Byron’s parents were unable to sell their home for enough money to retire on, which means Byron still has to spread his wealth far thinner than Max, so his children are likely to perpetuate the cycle and have less than Max’s children, and so on and so forth until corrective measures are made.
2. Government policies have long played a role in perpetuating ethnic and racial inequalities, leading to nonwhites having significantly less chances in life and less money than whites of similar intelligence, aptitude and work ethic. Though this has been going on for centuries, several examples in the twentieth century demonstrate clearly that many government policies have perpetuated, rather than reduced, racial inequalities. When social security was first introduced, for instance, it systematically discriminated against blacks by excluding agricultural laborers and housekeepers from receiving the benefit, because those two occupations were predominantly black. The legalization of labor laws, furthermore, also allowed labor unions to exclude blacks from their membership, meaning that it was even harder to get a job for them after those labor laws were passed than before. And even when the government passes legislation to try to reduce inequalities, such as the fair housing act, the acts tend to be toothless and have very few methods of enforcement.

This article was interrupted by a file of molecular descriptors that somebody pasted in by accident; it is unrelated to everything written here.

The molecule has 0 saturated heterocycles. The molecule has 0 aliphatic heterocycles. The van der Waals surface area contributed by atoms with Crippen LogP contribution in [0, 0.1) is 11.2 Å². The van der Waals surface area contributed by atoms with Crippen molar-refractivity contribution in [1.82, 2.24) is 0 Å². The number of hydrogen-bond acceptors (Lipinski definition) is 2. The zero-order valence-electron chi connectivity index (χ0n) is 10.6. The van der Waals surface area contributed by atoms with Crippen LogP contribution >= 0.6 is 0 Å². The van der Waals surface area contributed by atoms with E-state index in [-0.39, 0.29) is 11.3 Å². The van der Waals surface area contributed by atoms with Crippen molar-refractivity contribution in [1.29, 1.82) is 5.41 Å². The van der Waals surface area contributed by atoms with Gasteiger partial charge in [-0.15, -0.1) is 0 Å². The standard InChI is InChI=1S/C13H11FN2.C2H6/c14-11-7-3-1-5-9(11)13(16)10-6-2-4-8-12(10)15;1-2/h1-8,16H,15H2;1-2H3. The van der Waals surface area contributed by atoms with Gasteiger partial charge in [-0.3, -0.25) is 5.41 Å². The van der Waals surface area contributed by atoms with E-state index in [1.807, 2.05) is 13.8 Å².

3. Neighborhood decline is a vicious cycle that is almost impossible to halt once it has begun. The first step to neighborhood decline is usually flight to the suburbs, often termed “white flight.” This is a phenomenon where people with means seek to leave the inner city to live a better life style, have more room etcetera. After this has begun, those who remain must support a larger tax burden to maintain important local resources, and property values drop because of a perception of decline and the fact that taxes are higher. Following this, people living in the neighborhood no